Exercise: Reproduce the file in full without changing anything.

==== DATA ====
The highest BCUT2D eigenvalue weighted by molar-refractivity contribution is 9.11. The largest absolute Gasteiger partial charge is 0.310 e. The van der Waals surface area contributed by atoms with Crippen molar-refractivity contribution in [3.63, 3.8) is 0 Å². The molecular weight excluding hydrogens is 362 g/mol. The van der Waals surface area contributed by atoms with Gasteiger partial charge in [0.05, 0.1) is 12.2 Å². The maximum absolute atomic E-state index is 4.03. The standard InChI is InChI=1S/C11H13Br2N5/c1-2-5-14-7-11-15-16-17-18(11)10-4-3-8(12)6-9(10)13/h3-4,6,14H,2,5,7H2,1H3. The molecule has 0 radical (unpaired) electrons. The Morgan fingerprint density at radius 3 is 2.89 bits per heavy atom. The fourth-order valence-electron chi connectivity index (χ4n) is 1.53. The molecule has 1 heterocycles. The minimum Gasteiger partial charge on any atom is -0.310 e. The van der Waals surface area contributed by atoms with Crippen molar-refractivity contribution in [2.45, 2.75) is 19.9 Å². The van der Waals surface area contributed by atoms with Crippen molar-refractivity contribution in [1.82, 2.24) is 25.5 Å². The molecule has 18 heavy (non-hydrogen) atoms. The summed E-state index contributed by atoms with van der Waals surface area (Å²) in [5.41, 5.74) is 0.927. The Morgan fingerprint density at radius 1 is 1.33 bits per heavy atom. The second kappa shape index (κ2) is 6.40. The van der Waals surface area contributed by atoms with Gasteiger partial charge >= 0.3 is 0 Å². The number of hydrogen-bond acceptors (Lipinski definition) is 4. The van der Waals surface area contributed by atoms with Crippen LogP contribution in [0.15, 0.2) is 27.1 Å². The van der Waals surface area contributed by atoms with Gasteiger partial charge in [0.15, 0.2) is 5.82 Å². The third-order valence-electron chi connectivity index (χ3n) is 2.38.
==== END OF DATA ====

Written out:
The highest BCUT2D eigenvalue weighted by molar-refractivity contribution is 9.11. The largest absolute Gasteiger partial charge is 0.310 e. The van der Waals surface area contributed by atoms with Crippen molar-refractivity contribution in [3.63, 3.8) is 0 Å². The molecular weight excluding hydrogens is 362 g/mol. The van der Waals surface area contributed by atoms with Gasteiger partial charge in [0.05, 0.1) is 12.2 Å². The maximum absolute atomic E-state index is 4.03. The standard InChI is InChI=1S/C11H13Br2N5/c1-2-5-14-7-11-15-16-17-18(11)10-4-3-8(12)6-9(10)13/h3-4,6,14H,2,5,7H2,1H3. The molecule has 0 radical (unpaired) electrons. The Morgan fingerprint density at radius 3 is 2.89 bits per heavy atom. The fourth-order valence-electron chi connectivity index (χ4n) is 1.53. The molecule has 1 heterocycles. The minimum Gasteiger partial charge on any atom is -0.310 e. The van der Waals surface area contributed by atoms with Crippen molar-refractivity contribution in [2.45, 2.75) is 19.9 Å². The van der Waals surface area contributed by atoms with Crippen molar-refractivity contribution in [1.82, 2.24) is 25.5 Å². The molecule has 18 heavy (non-hydrogen) atoms. The summed E-state index contributed by atoms with van der Waals surface area (Å²) in [5.41, 5.74) is 0.927. The Morgan fingerprint density at radius 1 is 1.33 bits per heavy atom. The second kappa shape index (κ2) is 6.40. The van der Waals surface area contributed by atoms with Gasteiger partial charge >= 0.3 is 0 Å². The number of hydrogen-bond acceptors (Lipinski definition) is 4. The van der Waals surface area contributed by atoms with Crippen LogP contribution in [0.15, 0.2) is 27.1 Å². The van der Waals surface area contributed by atoms with Gasteiger partial charge in [0.15, 0.2) is 5.82 Å². The third-order valence-electron chi connectivity index (χ3n) is 2.38.